Signing VSIX Packages

 

For the latest documentation on Visual Studio 2017, see Visual Studio 2017 Documentation.

Extension assemblies do not need to be signed before they can run in Visual Studio, but it is a good practice to do so.

If you want to secure your extension and make sure it hasn’t been tampered with, you can add a digital signature to a VSIX package. When a VSIX is signed, the VSIX installer will display a message indicating that it is signed, plus more information about the signature itself. If the contents of the VSIX have been modified, and the VSIX has not been signed again, the VSIX installer will show that the signature is not valid. The installation is not stopped, but the user is warned.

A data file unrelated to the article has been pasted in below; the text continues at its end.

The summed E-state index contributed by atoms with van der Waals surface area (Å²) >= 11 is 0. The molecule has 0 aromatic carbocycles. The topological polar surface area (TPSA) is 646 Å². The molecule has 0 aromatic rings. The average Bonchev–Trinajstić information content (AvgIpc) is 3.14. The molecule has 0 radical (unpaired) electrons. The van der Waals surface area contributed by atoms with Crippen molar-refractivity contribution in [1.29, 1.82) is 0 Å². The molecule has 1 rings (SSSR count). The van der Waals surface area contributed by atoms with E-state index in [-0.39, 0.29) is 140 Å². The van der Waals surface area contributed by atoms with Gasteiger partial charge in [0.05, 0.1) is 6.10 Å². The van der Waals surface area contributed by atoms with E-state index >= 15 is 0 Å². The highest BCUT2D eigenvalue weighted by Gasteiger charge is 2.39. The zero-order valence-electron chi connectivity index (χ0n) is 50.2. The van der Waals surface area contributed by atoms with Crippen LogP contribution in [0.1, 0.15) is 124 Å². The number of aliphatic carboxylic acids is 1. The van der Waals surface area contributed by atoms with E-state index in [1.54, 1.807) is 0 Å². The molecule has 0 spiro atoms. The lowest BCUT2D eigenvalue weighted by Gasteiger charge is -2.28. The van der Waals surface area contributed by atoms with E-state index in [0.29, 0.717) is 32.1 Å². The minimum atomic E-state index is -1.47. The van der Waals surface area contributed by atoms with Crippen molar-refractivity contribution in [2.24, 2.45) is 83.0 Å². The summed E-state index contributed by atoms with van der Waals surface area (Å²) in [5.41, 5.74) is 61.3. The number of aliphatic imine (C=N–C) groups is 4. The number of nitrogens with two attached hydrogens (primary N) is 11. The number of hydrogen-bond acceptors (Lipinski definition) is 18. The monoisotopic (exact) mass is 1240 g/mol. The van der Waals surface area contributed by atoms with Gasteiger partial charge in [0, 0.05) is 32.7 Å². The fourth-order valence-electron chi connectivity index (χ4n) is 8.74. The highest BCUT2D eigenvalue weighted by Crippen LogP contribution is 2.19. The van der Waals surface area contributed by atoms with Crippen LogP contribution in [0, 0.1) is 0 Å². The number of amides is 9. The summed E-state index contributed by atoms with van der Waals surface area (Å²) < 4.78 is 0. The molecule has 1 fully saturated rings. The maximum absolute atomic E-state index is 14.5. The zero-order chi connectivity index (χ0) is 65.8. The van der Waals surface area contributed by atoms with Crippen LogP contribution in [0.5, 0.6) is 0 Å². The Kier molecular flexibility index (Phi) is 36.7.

System_CAPS_ICON_important.jpg Important

Beginning in 2015, VSIX packages signed using anything other than SHA256 encryption will be identified as having an invalid signature. VSIX installation is not blocked but the user will be warned.

There is a SHA256 encryption signing tool available from VisualStudioExtensibility on nuget.org at VsixSignTool.

To use the VSIXSignTool

  1. Add your VSIX to a project.

  2. Right click on the project node in Solution Explorer, selecting Add | Manage NuGet Packages. For more information on NuGet and adding NuGet packages see NuGet Overview and Manage NuGet Packages Using the Dialog.

  3. Search for VSIXSignTool from VisualStudioExtensibility and install the NuGet package.

  4. You can now run the VSIXSignTool from the project’s local packages location. Consult the tool’s command line help for your signing scenario (VSIXSignTool.exe /?).

For example to sign with a password protected certificate file:

VSIXSignTool.exe sign /f <certfile> /p <password> <VSIXfile>

Shipping Visual Studio Extensions

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